Skip to content
This repository has been archived by the owner. It is now read-only.
Go to file

Latest commit


Git stats


Failed to load latest commit information.
Latest commit message
Commit time

This project is deprecated. Please see


Development Deployment

Initial (One-Time) Setup

  • Install required packages:
    • Fedora: sudo dnf install golang make docker ansible
    • Mac OSX:
  • Change docker to allow insecure pulls (required for oc cluster up) and change the log driver to json-file (more reliable):
    • Edit /etc/sysconfig/docker
    • Change OPTIONS= to include --insecure-registry --log-driver=json-file
  • Enable and Start docker:
    • sudo systemctl enable --now docker
  • Install the OpenShift and Kubernetes Python clients:
    • sudo pip install kubernetes openshift
  • Install python SELinux libraries
    • Fedora 27: sudo dnf install libselinux-python
    • Fedora 28 (and later): sudo dnf install python2-libselinux
  • Clone this repo to $HOME/go/src/
  • Get cfssl:
    • go get -u
  • Get the oc client binary
    • Fedora: Download a recent oc client binary from origin/releases (doesn't have to be 3.10):
    • Mac OSX: Minishift is the recommended development environment
  • Create a kubectl symlink to the oc binary (if you don't already have it). This is necessary for the kubectl_apply ansible module to work.
    • Note: It is recommended to put the kubectl symlink somewhere in your path.
    • ln -s oc kubectl
  • Start an OpenShift cluster:
    • Fedora: oc cluster up --image=""
    • Mac OSX: Follow the Minishift Getting Started Guide
    • Note: Startup output will contain the URL to the web console for your openshift cluster, save this for later
  • Login to the OpenShift cluster as system:admin:
    • oc login -u system:admin
  • Create an "admin" account with cluster-admin role which you can use to login to the WebUI or with oc:
    • oc adm policy add-cluster-role-to-user cluster-admin admin
  • Login to the OpenShift cluster as a normal admin account:
    • oc login -u admin -p password
  • Ensure the following files are available on your local machine:
    • $HOME/.aws/credentials - your AWS credentials, default section will be used but can be overridden by vars when running the create cluster playbook.
    • $HOME/.ssh/libra.pem - the SSH private key to use for AWS

Deploy / Re-deploy Cluster Operator

By default when using deploy-devel-playbook.yml to deploy cluster operator, fake images will be used. This means that no actual cluster will be created. If you want to create a real cluster, pass -e fake_deployment=false to the playbook invocation.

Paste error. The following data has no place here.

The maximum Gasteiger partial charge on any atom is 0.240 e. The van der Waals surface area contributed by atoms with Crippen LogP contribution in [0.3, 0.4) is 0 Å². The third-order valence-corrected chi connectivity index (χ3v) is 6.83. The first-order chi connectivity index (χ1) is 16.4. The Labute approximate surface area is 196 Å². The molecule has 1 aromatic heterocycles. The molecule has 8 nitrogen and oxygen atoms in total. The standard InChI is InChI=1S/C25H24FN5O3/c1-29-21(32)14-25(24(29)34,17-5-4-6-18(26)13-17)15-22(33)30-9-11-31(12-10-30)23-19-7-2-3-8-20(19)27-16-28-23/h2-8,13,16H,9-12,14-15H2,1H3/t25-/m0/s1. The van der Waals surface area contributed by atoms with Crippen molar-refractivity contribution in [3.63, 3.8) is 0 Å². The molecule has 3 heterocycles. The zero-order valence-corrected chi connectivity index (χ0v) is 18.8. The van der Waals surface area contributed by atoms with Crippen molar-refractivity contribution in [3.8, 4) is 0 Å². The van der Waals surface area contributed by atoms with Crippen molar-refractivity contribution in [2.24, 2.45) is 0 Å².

• Deploy cluster operator to the OpenShift cluster you are currently logged into. (see above for oc login instructions above)
    • ansible-playbook contrib/ansible/deploy-devel-playbook.yml
    • This creates an OpenShift BuildConfig and ImageStream for the cluster-operator image. (which does not yet exist)
  • deploy-devel-playbook.yml automatically kicks off an image compile. To re-compile and push a new image:
    • If you would just like to deploy Cluster Operator from the latest code in git:
      • oc start-build cluster-operator -n openshift-cluster-operator
    • If you are a developer and would like to quickly compile code locally and deploy to your cluster:
      • Mac OSX only: eval $(minishift docker-env)
      • NO_DOCKER=1 make images
        • This will compile the go code locally, and build both cluster-operator and cluster-operator-ansible images.
      • make integrated-registry-push
        • This will attempt to get your current OpenShift whoami token, login to the integrated cluster registry, and push your local images.
    • This will immediately trigger a deployment now that the images are available.
    • Re-run these steps to deploy new code as often as you like, once the push completes the ImageStream will trigger a new deployment.

Creating a Test Cluster

  • ansible-playbook contrib/ansible/create-cluster-playbook.yml
    • This will create a cluster named after your username in your current context's namespace, using a fake ClusterVersion. (no actual resources will be provisioned, the Ansible image used will just verify the playbook called exists, and return indicating success)
    • Specify -e cluster_name, -e cluster_namespace, or other variables you can override as defined at the top of the playbook.